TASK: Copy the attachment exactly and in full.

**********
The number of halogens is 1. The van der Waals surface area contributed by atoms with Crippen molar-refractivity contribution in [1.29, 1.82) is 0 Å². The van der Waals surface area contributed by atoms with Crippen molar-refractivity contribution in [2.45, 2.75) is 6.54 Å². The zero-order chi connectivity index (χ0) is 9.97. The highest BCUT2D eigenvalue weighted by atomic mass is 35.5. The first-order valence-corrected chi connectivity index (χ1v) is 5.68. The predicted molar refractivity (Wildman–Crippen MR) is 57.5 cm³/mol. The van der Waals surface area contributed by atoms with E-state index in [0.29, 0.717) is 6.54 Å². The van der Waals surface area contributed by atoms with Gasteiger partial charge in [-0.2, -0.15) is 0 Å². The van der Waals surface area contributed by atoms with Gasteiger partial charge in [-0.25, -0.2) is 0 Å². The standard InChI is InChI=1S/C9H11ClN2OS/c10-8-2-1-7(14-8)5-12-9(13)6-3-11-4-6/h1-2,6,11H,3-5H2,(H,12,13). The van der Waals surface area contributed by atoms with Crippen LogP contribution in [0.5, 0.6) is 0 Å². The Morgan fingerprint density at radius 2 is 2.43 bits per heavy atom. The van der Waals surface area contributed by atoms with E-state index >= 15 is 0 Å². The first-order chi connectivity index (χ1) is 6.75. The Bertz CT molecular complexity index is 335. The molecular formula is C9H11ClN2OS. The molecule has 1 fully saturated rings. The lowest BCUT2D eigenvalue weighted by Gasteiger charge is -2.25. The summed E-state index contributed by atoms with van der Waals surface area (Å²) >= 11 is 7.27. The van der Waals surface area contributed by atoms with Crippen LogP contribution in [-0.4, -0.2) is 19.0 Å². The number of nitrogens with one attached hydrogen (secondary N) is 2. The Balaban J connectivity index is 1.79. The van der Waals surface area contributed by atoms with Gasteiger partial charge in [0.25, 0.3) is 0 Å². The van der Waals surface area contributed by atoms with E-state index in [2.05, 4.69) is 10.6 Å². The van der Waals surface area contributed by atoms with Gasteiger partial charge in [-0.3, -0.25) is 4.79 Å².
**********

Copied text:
The number of halogens is 1. The van der Waals surface area contributed by atoms with Crippen molar-refractivity contribution in [1.29, 1.82) is 0 Å². The van der Waals surface area contributed by atoms with Crippen molar-refractivity contribution in [2.45, 2.75) is 6.54 Å². The zero-order chi connectivity index (χ0) is 9.97. The highest BCUT2D eigenvalue weighted by atomic mass is 35.5. The first-order valence-corrected chi connectivity index (χ1v) is 5.68. The predicted molar refractivity (Wildman–Crippen MR) is 57.5 cm³/mol. The van der Waals surface area contributed by atoms with E-state index in [0.29, 0.717) is 6.54 Å². The van der Waals surface area contributed by atoms with Gasteiger partial charge in [-0.2, -0.15) is 0 Å². The van der Waals surface area contributed by atoms with Gasteiger partial charge in [-0.25, -0.2) is 0 Å². The standard InChI is InChI=1S/C9H11ClN2OS/c10-8-2-1-7(14-8)5-12-9(13)6-3-11-4-6/h1-2,6,11H,3-5H2,(H,12,13). The van der Waals surface area contributed by atoms with Crippen LogP contribution in [0.5, 0.6) is 0 Å². The Morgan fingerprint density at radius 2 is 2.43 bits per heavy atom. The van der Waals surface area contributed by atoms with E-state index >= 15 is 0 Å². The first-order chi connectivity index (χ1) is 6.75. The Bertz CT molecular complexity index is 335. The molecular formula is C9H11ClN2OS. The molecule has 1 fully saturated rings. The lowest BCUT2D eigenvalue weighted by Gasteiger charge is -2.25. The summed E-state index contributed by atoms with van der Waals surface area (Å²) >= 11 is 7.27. The van der Waals surface area contributed by atoms with Crippen LogP contribution in [-0.4, -0.2) is 19.0 Å². The number of nitrogens with one attached hydrogen (secondary N) is 2. The Balaban J connectivity index is 1.79. The van der Waals surface area contributed by atoms with Gasteiger partial charge in [0.25, 0.3) is 0 Å². The van der Waals surface area contributed by atoms with E-state index in [2.05, 4.69) is 10.6 Å². The van der Waals surface area contributed by atoms with Gasteiger partial charge in [-0.3, -0.25) is 4.79 Å².